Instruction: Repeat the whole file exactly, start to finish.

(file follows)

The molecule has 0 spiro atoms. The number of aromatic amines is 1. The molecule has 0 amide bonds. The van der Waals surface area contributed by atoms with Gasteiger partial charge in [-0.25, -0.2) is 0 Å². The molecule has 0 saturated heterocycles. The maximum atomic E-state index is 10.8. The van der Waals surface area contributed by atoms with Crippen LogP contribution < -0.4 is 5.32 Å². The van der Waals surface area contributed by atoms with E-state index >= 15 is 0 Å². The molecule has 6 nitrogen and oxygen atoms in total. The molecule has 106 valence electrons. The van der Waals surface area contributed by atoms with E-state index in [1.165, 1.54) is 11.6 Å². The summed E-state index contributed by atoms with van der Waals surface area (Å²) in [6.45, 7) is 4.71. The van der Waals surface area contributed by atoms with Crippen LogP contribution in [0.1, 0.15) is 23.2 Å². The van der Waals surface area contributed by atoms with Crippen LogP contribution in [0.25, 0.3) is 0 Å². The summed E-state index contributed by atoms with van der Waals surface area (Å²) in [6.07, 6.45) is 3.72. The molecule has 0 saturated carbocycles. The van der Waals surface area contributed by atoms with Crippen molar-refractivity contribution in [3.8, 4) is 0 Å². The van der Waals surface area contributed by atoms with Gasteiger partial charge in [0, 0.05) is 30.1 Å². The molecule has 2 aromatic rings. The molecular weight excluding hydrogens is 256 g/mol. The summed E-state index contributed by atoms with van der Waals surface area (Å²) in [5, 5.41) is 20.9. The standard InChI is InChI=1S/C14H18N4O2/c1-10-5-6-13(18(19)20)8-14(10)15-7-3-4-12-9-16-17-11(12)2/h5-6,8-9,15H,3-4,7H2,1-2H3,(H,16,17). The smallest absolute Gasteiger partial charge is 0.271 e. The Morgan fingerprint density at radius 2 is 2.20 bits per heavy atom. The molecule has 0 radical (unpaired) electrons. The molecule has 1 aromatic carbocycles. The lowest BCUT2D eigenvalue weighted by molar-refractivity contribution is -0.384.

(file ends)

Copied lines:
The molecule has 0 spiro atoms. The number of aromatic amines is 1. The molecule has 0 amide bonds. The van der Waals surface area contributed by atoms with Gasteiger partial charge in [-0.25, -0.2) is 0 Å². The molecule has 0 saturated heterocycles. The maximum atomic E-state index is 10.8. The van der Waals surface area contributed by atoms with Crippen LogP contribution < -0.4 is 5.32 Å². The van der Waals surface area contributed by atoms with E-state index >= 15 is 0 Å². The molecule has 6 nitrogen and oxygen atoms in total. The molecule has 106 valence electrons. The van der Waals surface area contributed by atoms with E-state index in [1.165, 1.54) is 11.6 Å². The summed E-state index contributed by atoms with van der Waals surface area (Å²) in [6.45, 7) is 4.71. The van der Waals surface area contributed by atoms with Crippen LogP contribution in [0.1, 0.15) is 23.2 Å². The van der Waals surface area contributed by atoms with Crippen LogP contribution in [0.25, 0.3) is 0 Å². The summed E-state index contributed by atoms with van der Waals surface area (Å²) in [6.07, 6.45) is 3.72. The molecule has 0 saturated carbocycles. The van der Waals surface area contributed by atoms with Crippen molar-refractivity contribution in [3.8, 4) is 0 Å². The van der Waals surface area contributed by atoms with Gasteiger partial charge in [0, 0.05) is 30.1 Å². The molecule has 2 aromatic rings. The molecular weight excluding hydrogens is 256 g/mol. The summed E-state index contributed by atoms with van der Waals surface area (Å²) in [5, 5.41) is 20.9. The standard InChI is InChI=1S/C14H18N4O2/c1-10-5-6-13(18(19)20)8-14(10)15-7-3-4-12-9-16-17-11(12)2/h5-6,8-9,15H,3-4,7H2,1-2H3,(H,16,17). The smallest absolute Gasteiger partial charge is 0.271 e. The Morgan fingerprint density at radius 2 is 2.20 bits per heavy atom. The molecule has 0 radical (unpaired) electrons. The molecule has 1 aromatic carbocycles. The lowest BCUT2D eigenvalue weighted by molar-refractivity contribution is -0.384.